Last week, President Obama announced a new retirement program - MyRA (My Retirement Account). This program is aimed at low and middle income employees who do not have an employer-sponsored retirement account, like a 401k. On the surface, this programs seems to be a good way to encourage people to save.
What is a MyRA?
According to the US Department of Treasury, the MyRA program will offer a new way for employees who have an annual income of less than $129,000 single/$191,000 for couples to start saving for retirement. These accounts are similar to Roth IRA accounts and will be offered through participating employers. They can be opened with an initial after-tax contribution of $25; and as little as $5 can be contributed each pay period, up to $5,500 per year.
Once the accounts are available later this year, employees of participating employers can sign up for MyRA online then setup an automatic direct deposit through their employer. At this time, the Treasury Department says the program is voluntary for employers and employees and will not be run by employers, but it appears it will add an additional administrative step in the payroll process. There will be no fees associated with the account for employees or employers.
The MyRA funds are invested in government-secured bonds (similar to the Thrift Savings Plan for government employees). Unlike a 401k, it stays with the individual if they leave their job and does not need to be rolled over until the account reaches $15,000 (or after 30 years) - then the individual must roll it over into a traditional retirement account. Since these are basically Roth IRA accounts, contributions can be withdrawn tax free at any time, but earnings cannot be withdrawn without penalty until age 59 ½.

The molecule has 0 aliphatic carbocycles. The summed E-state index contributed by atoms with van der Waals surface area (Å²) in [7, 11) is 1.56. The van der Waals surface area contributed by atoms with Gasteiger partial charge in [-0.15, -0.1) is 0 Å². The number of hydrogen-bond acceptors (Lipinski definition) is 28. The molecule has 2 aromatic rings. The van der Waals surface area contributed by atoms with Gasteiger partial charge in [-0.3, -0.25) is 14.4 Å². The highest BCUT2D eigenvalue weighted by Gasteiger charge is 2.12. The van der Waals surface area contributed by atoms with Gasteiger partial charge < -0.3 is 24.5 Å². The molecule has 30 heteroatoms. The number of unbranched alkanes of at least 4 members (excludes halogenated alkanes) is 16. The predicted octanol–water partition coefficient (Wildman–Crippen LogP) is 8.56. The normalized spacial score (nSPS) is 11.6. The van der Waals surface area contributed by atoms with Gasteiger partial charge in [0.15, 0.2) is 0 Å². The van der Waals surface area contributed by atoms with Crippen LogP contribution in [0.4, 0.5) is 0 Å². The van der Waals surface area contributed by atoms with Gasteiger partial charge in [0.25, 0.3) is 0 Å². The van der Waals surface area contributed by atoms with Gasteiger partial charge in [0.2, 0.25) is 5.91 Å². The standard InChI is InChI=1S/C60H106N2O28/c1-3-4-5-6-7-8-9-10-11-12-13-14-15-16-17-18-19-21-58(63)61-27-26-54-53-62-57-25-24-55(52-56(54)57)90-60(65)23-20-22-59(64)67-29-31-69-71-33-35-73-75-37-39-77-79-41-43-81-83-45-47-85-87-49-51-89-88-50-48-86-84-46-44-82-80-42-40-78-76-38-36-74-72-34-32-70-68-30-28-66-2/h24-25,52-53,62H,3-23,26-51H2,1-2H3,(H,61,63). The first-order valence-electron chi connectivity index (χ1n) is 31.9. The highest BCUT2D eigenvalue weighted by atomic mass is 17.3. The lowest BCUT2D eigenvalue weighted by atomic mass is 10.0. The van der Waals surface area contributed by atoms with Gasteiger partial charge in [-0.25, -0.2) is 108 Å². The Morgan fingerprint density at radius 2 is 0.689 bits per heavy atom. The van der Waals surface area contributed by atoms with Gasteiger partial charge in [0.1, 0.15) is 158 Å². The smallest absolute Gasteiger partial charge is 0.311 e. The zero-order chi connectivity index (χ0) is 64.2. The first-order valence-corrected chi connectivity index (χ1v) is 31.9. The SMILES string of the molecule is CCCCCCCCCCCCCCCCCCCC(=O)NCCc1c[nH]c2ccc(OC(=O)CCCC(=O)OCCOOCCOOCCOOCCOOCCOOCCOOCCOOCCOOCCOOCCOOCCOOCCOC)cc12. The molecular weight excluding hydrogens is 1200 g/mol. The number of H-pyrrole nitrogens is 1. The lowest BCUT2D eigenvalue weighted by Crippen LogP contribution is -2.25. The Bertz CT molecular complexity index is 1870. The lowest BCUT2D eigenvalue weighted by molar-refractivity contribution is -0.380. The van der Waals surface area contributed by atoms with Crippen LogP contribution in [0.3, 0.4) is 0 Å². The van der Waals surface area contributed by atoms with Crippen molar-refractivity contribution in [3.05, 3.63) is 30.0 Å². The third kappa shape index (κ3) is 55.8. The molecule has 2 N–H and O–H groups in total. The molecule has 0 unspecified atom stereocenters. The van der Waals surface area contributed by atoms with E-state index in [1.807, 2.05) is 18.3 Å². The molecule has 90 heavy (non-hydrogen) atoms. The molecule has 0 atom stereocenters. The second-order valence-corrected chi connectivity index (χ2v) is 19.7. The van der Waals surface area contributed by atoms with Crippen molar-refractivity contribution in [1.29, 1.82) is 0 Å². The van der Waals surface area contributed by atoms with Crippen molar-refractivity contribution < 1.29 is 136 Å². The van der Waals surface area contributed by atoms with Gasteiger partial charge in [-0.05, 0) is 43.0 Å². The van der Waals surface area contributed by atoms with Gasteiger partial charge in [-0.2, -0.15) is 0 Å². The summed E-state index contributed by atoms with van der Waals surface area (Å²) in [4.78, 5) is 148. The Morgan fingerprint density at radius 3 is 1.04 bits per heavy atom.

What is the risk/return?
These MyRA accounts are considered low-risk because they are invested in government bonds that are backed by the US Government and principal balances will never decrease in value. However, with an average interest rate of 1-3 percent over the last ten years, government bonds typically do not earn enough interest to keep up with inflation.
Small Business Advise
As mentioned, the program is completely voluntary for both employees and employers - at this time. As with anything with the government, it is subject to change. Unless this becomes mandatory for employers to participate, I would encourage employees to compare the MyRA with a Roth IRA as they offer which offers more investment options than a simple government bond.